I almost talked myself out of taking a painting class. I heard myself saying: “I can do this later when I have more time” and “The materials are expensive” and “I simply do not have the time.” While my head came up with reasons to say “no” my heart said “do this!” I knew playing around with colors, designs, and textures were life giving to me.
When I attended the first class, all the participants knew each other and spent the first 45 minutes “catching up.” Again I started to talk myself into leaving. Then the instructor started and I learned a trick with Q-tips and a fritch scrubber and saw the beauty of Payne’s gray. My heart smiled.
We live in a horizontal plane where we rush forward, make plans for each hour and hope nobody gets in our way. Thankfully, also we can live on a vertical axis whereby we become present to our heart’s longing, let go of plans, and welcome every moment as an amazing new birth.
Hairpin turns encourage an intersection of both horizontal and vertical—and at that crossroads, life is full of beauty.
We are at a turning point in our micro-financing group. We have been meeting for one year to learn and to figure out how to offer local micro-financing in our community.
The issue has some complications: Who qualifies? What amount? Grant or loan? How to track? What if we are flooded with requests? These questions could stop us.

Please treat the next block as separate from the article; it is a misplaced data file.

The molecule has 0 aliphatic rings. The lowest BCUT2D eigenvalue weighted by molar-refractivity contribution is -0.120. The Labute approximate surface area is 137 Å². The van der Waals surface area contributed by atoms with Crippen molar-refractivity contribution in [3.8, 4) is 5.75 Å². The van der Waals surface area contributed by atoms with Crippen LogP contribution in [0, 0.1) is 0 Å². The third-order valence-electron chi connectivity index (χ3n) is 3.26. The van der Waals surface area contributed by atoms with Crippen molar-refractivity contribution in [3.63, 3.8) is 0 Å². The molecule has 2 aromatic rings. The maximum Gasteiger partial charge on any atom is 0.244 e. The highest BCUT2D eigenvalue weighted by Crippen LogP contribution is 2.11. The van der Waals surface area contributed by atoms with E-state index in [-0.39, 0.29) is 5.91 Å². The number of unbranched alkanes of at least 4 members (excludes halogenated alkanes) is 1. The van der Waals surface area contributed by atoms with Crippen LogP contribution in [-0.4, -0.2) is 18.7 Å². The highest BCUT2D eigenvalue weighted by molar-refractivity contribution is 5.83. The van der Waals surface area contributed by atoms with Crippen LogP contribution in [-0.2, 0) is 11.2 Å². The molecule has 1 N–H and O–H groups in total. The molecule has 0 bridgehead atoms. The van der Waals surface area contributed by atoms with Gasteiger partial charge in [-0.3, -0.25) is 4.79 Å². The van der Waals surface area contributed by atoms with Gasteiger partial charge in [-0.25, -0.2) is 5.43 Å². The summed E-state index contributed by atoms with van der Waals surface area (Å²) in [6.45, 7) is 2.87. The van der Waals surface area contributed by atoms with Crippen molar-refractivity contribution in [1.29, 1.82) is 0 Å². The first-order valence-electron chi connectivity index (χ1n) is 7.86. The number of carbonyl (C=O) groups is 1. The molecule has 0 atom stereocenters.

Instead, we created a brochure with our best judgments as to what might work and we will meet with our group and capture some final feedback. Then we will begin.
We decided to call this a pilot project—which allows us to think of this work as emerging. In other words, we are going to simply begin, with a structure that makes sense to us and then be open enough to adjust as we see what happens.
This is the nature of hairpin turns—doing the best we can, with the information we have and then moving forward into the unknown—with curiosity.
I purchased some Kava Stress Relief tea to send to a relative who is going through a “rough patch.” On the side of the box there were instructions entitled “Get the most out of every cup.” While making tea seems obvious, perhaps when troubled we need to be reminded to pause and allow the stress “to melt away” by being still and kind to ourselves.
In the workshop on “Change”, I suggested that one way to deal with the stress of change is to invite the fear to tea. When going through a challenging time in life, we will actually feel better if we confront the fear. And one way to do this, with some lightness and ease, is to boil some water, get still and present to the reality of the situation, and have a direct conversation with fear…over tea.
Knowing when to say “yes” and when to say “no” is one of the most important practices in our lives. We need to say “no” to that which is life-draining and say “yes” to that which is life-giving. Often this discernment is tricky.
I have been Chair of a committee for the past two years. While this role uses my talents and serves the community, I need to step away to provide another person with this opportunity. They will gain, and I will as well. This “no” makes room for another “yes.”
When we say “yes” or “no” to daily requests (“Will you get the paper?”) or to assignments (“Will you join our board?”) or to relationships (“Will you join me for lunch?”) we express ourselves to the world. We need to pause and reflect on the request and ask: “Does this new opportunity allow me to use my natural talents? Will I be expressing my deepest values through this action? Is this the season of my life when this makes the most sense to me?”